On Thursday afternoon, award-winning poets Natalie Diaz and Saretta Morgan joined a symposium for UT ecologists, activists and literature-lovers titled “Just Environments: Rivers and Waterways” as part of the UT Humanities Center Black Ecologies Week.
Diaz, who won the 2021 Pulitzer Prize in Poetry for her book “Postcolonial Love Poem,” serves as a director for the Center for Imagination in the Borderlands and is the Maxine and Jonathan Marshall Chair in Modern and Contemporary Poetry at Arizona State University. She is also an enrolled member of the Gila River Indian Tribe where she finds great inspiration for her work.
Artist and creative writing instructor Saretta Morgan works to make a change through text, etching, sculpture and video to engage relationships between ecology, Black diaspora and migration in the American Southwest.
Both now living in Arizona, the pair shared their experiences as indigenous people living between Phoenix and Mohave Valley, Arizona.
The creators began filming themselves in environments sacred to who they are and what their existence means. This visual representation is a unique approach to delving deeper into the realms of poetry. The question of what it means to be present and visible plays a role in this artistic collaboration.
The water and sky act as main characters in the artists’ work as they believe the natural world holds the power to keep us alive. The ecologists expressed their concerns for how we treat the natural world and take advantage of it.
“It is important we learn that we are consequences of each other,” Diaz said. “Unfortunately reciprocity has become exchange, and there is no equality in reciprocity.”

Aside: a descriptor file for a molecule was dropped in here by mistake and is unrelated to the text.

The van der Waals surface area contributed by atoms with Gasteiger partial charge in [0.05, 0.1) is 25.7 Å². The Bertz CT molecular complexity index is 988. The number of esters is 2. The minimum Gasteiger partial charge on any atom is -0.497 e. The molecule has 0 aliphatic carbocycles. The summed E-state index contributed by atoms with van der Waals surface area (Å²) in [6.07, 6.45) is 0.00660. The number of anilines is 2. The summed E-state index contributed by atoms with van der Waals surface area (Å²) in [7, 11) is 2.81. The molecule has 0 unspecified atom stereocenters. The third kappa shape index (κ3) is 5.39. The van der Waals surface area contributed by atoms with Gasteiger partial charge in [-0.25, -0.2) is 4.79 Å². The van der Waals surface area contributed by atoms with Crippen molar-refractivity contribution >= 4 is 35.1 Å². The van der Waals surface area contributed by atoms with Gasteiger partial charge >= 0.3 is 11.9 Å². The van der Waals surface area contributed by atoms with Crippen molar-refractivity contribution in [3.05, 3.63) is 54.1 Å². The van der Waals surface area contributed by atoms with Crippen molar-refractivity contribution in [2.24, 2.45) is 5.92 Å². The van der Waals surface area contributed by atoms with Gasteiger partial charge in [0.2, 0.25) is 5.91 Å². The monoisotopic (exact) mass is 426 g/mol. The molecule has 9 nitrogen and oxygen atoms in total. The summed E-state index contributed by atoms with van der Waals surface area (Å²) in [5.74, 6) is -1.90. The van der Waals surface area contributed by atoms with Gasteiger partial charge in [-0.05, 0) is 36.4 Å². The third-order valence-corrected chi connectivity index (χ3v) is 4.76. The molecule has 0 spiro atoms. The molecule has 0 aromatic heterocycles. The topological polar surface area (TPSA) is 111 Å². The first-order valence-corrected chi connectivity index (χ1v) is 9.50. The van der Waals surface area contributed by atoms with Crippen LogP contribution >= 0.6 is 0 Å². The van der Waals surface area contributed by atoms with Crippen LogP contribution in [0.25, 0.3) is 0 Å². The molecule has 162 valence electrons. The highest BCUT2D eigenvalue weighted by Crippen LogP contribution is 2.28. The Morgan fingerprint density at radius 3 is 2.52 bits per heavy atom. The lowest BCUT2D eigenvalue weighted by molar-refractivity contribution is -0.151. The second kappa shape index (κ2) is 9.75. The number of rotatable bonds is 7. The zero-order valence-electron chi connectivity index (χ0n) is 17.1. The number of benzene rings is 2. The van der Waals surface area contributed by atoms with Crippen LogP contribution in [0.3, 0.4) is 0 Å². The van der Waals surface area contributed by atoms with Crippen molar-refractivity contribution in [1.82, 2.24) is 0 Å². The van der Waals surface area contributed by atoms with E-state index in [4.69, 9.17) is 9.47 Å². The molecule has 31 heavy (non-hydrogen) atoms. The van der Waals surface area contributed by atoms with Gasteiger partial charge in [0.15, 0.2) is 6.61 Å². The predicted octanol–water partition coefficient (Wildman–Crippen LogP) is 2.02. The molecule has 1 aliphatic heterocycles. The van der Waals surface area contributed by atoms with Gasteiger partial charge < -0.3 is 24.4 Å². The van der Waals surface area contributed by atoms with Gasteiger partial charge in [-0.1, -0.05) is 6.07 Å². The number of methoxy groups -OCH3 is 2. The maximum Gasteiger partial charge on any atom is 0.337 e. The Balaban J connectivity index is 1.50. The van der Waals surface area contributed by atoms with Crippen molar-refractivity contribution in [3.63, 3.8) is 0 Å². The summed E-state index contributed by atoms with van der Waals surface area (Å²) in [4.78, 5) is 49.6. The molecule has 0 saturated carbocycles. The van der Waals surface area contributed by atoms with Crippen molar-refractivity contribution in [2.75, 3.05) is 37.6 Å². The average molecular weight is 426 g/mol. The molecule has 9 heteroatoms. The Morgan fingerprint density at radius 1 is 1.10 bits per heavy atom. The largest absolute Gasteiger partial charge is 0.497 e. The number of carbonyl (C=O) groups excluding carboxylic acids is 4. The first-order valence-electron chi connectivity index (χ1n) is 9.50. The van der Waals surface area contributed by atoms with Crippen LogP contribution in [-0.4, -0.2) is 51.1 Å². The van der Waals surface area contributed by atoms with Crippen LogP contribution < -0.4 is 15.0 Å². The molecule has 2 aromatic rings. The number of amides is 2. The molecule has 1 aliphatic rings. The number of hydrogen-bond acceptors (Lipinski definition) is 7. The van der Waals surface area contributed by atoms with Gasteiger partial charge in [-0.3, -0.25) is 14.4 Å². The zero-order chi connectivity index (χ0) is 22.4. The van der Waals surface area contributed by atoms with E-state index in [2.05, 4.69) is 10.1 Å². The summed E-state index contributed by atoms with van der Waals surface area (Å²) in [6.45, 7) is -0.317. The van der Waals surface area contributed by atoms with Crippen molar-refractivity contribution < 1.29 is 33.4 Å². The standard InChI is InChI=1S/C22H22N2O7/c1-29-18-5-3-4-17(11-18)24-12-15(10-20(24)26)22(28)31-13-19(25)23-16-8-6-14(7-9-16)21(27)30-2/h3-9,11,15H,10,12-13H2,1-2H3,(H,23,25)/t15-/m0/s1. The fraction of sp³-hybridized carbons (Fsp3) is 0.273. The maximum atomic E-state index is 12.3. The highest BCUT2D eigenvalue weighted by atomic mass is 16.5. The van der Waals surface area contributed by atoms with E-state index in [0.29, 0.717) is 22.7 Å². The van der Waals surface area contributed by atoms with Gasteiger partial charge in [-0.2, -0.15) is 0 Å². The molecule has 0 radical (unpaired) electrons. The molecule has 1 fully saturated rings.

The speakers emphasized that care is truly what matters and is at the root of this problem.
As Latinx and Black women, Diaz and Morgan often think about how we as Americans receive others onto our land. The speakers discussed women who have migrated to the U.S. due to conflict in their homeland. These movements are often motivated by discrepancies of access to water and land resources.
“It is just cruel that it is so easy to take a thing we know people must have to live,” Diaz said.
Having paternal family that are farmers in the panhandle of Florida, Morgan has noticed a distinct shift in relationships with land as economic and social influences progress.
“It’s interesting watching small Black farmers meet the challenge,” Morgan said. “Sustainability takes money and it is made impossible to take care of land properly.”
The connection of writing and experience play a powerful role in advocating and bringing attention to preservation and conservation. The poets agreed that bringing film into the mix was a new and exciting approach to heighten their messages.
“It truly has been a developmental moment,” Morgan said. “Creating the images is just so emotional and powerful.”
The filmmaker explained that her and Diaz’s ideas are often bigger than their capacities, which only makes their teachings and writing stronger.
Though they are both still learning, the artists have already moved so many people and inspired a sense of responsibility to our environment. As the speakers concluded their webinar, they made it a point to share their belief in the importance of sharing knowledge systems and that a difference is only made when practice takes place.